Increasing food security through improved seed quality in Bangladesh
Bangladesh is a sub-tropical country with 70 percent of its population engaged in agriculture. Major crops include rice, potatoes, vegetables, maize, wheat, oil and pulses, and fruits. Due to an inadequate supply of quality seeds, crop production is lower than that of developed countries. Until the early 1990s, the country's public sector controlled the seed industry and there were few quality seeds available.
In 1995, Bangladesh's Government began encouraging private-sector involvement in both seed production and supply. Today, the private sector provides seeds for both the local and export markets, and there are now a handful domestic companies investing in seed research and production.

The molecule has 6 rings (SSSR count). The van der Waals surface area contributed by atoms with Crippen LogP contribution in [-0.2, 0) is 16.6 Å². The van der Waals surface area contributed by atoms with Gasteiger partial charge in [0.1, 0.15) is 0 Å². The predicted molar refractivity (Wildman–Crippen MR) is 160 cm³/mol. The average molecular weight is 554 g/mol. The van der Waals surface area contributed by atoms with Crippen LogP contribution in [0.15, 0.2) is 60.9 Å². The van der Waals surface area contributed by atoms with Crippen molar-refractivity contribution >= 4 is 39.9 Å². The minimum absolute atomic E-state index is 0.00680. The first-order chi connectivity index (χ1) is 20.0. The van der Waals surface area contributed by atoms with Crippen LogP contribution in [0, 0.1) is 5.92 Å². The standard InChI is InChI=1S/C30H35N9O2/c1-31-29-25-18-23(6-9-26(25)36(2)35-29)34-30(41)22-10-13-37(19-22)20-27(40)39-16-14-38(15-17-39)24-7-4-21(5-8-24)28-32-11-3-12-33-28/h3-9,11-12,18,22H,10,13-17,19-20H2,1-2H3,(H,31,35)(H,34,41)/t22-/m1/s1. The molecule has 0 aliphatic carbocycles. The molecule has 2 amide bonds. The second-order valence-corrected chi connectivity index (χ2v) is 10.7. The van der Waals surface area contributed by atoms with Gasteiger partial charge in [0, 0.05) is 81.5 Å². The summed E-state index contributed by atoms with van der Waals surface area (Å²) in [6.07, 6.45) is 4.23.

Lal Teer Seed Limited, a Bangladesh-based research company involved in the development and production of high-quality seeds, joined the Business Call to Action (BCtA) with a commitment to increase the quality and quantity of seeds produced for domestic use, providing 30 percent of the quality seeds needed to secure Bangladesh's food supply by 2020.
In addition to developing and distributing new breeds of high-yield, open-pollinated and hybrid seeds, Lal Teer's inclusive business model calls for integrating an additional 5 million smallholder farmers into the country's value chain, and innovating new packaging and distribution methods.